Monday, 9 October 2017

Recurrent Miscarriage – The Answers We Didn’t Want To Hear…

(I feel this post needs a specific disclaimer. Please note that I am not an expert in medicine or genetics, the following is only intended to provide a brief description of my current condition and should not replace any advice given to you by a doctor.)

For those of you who have been reading my blog, you will be aware of the difficulties we’ve experienced while trying to grow our brood. October marks not only a year since we made the decision to add a third child to our family, but also the due date of our second pregnancy of the year, which ended in March. As today also marks the start of national baby loss awareness week, I thought I would share the results of our recent medical investigations, which were carried out while looking into the cause of our recurrent miscarriages…

To my knowledge, everyone in the UK, who experiences three or more consecutive miscarriages, is offered the opportunity to proceed with further investigation. At the end of August, two months after our last miscarriage, we were called into the gynaecology department of our local hospital for blood tests.
After much discussion about the random causes for miscarriage (such as poor placental attachment or random chromosomal mutations), my blood was tested for antiphospholipid (aPL) antibody and lupus anticoagulant, as these antibodies are known to increase the chance of blood clots and alter the way the placenta attaches to the uterus. This then reduces the blood supply to the foetus, resulting in an early miscarriage.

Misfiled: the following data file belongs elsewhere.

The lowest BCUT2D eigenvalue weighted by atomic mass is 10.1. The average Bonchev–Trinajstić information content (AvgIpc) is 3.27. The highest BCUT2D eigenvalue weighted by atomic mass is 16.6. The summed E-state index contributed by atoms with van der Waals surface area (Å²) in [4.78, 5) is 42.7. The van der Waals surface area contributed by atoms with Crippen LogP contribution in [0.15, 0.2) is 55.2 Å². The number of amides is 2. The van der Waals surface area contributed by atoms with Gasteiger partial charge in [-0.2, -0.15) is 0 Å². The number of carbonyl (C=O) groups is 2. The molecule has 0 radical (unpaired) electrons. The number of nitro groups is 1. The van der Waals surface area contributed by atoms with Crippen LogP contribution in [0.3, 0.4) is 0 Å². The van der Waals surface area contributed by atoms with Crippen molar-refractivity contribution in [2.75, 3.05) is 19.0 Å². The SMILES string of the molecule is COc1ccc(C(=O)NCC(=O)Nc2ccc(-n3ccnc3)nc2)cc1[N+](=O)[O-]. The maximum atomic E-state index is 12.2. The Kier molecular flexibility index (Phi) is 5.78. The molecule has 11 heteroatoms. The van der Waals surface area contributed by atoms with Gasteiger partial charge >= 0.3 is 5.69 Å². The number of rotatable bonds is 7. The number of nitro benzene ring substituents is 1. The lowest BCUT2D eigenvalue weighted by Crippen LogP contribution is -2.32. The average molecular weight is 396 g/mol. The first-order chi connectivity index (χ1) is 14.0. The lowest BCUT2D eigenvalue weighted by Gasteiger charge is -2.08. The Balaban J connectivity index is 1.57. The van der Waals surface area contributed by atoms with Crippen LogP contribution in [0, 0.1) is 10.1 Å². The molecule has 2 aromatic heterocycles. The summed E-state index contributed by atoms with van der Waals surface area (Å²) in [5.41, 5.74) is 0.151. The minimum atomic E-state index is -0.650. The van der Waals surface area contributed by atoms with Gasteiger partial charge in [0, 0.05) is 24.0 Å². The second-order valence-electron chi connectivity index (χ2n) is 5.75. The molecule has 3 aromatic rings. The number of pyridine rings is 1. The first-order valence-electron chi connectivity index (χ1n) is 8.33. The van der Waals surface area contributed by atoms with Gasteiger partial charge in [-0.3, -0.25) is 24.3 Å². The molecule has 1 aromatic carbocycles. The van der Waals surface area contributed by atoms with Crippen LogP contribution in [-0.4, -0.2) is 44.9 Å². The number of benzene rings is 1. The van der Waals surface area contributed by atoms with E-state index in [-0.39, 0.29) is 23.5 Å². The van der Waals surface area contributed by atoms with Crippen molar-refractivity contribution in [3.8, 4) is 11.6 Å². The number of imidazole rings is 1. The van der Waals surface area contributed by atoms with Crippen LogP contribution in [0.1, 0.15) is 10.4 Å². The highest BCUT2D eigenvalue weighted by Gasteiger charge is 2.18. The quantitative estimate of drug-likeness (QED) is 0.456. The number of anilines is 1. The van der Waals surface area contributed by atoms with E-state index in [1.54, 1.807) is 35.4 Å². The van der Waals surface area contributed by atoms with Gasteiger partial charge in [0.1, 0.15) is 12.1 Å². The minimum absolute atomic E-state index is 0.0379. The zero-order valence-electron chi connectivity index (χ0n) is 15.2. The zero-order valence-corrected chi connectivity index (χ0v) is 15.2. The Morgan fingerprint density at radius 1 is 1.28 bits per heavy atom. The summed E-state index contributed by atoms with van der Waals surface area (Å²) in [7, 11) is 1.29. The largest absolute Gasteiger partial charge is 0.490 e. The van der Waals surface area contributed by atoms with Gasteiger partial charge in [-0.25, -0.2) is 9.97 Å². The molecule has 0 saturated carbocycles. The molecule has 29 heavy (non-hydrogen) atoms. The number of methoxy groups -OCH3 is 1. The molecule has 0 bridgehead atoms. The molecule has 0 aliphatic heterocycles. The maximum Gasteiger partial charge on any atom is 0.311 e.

For completeness, I was also scheduled in for an ultrasound (which turned out to be normal) in order to check for any structural abnormalities in my uterus, which was unlikely given my success at already producing two healthy babies.
As an added check, the NHS can also offer karyotyping – which checks for abnormalities in parental chromosomes – but my doctor informed this is no longer routine due to the rarity of these conditions. Despite this rarity, when I informed my doctor about my family history of genetic mutations, she arranged for karyotyping to be carried out, meaning we had all bases covered.
I knew it would take a while for test results to come back, but my doctor was confident that we had just been extremely unlucky with our recent attempts at expanding our family, and we didn’t necessarily need to hold back on trying. We were also informed that even if the aPL test showed high levels of antibodies, and I was already pregnant, they would just treat me with a simple aspirin to avoid further miscarriage.
I did not expect the phone call I received last Wednesday…